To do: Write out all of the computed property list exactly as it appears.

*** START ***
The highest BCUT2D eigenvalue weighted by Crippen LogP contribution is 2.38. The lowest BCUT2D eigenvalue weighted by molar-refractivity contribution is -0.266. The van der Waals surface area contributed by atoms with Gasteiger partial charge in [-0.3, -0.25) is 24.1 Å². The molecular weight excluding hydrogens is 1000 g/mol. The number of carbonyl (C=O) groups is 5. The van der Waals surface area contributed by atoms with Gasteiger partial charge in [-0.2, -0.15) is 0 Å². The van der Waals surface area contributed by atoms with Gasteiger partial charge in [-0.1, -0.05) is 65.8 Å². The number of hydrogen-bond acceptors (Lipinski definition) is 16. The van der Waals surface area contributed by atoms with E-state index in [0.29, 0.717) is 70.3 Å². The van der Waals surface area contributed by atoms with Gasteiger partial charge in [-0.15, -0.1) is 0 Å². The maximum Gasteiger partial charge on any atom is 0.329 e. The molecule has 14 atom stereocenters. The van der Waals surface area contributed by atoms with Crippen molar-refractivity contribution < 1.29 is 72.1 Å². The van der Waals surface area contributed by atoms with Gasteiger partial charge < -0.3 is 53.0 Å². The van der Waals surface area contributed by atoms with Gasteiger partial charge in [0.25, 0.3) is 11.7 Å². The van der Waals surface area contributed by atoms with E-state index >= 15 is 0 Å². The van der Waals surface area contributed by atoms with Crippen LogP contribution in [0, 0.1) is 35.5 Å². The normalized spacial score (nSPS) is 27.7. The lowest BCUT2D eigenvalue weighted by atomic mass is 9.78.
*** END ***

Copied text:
The highest BCUT2D eigenvalue weighted by Crippen LogP contribution is 2.38. The lowest BCUT2D eigenvalue weighted by molar-refractivity contribution is -0.266. The van der Waals surface area contributed by atoms with Gasteiger partial charge in [-0.3, -0.25) is 24.1 Å². The molecular weight excluding hydrogens is 1000 g/mol. The number of carbonyl (C=O) groups is 5. The van der Waals surface area contributed by atoms with Gasteiger partial charge in [-0.2, -0.15) is 0 Å². The van der Waals surface area contributed by atoms with Gasteiger partial charge in [-0.1, -0.05) is 65.8 Å². The number of hydrogen-bond acceptors (Lipinski definition) is 16. The van der Waals surface area contributed by atoms with E-state index in [0.29, 0.717) is 70.3 Å². The van der Waals surface area contributed by atoms with Gasteiger partial charge in [-0.15, -0.1) is 0 Å². The maximum Gasteiger partial charge on any atom is 0.329 e. The molecule has 14 atom stereocenters. The van der Waals surface area contributed by atoms with Crippen molar-refractivity contribution < 1.29 is 72.1 Å². The van der Waals surface area contributed by atoms with Gasteiger partial charge < -0.3 is 53.0 Å². The van der Waals surface area contributed by atoms with Gasteiger partial charge in [0.25, 0.3) is 11.7 Å². The van der Waals surface area contributed by atoms with E-state index >= 15 is 0 Å². The van der Waals surface area contributed by atoms with Crippen LogP contribution in [0, 0.1) is 35.5 Å². The normalized spacial score (nSPS) is 27.7. The lowest BCUT2D eigenvalue weighted by atomic mass is 9.78.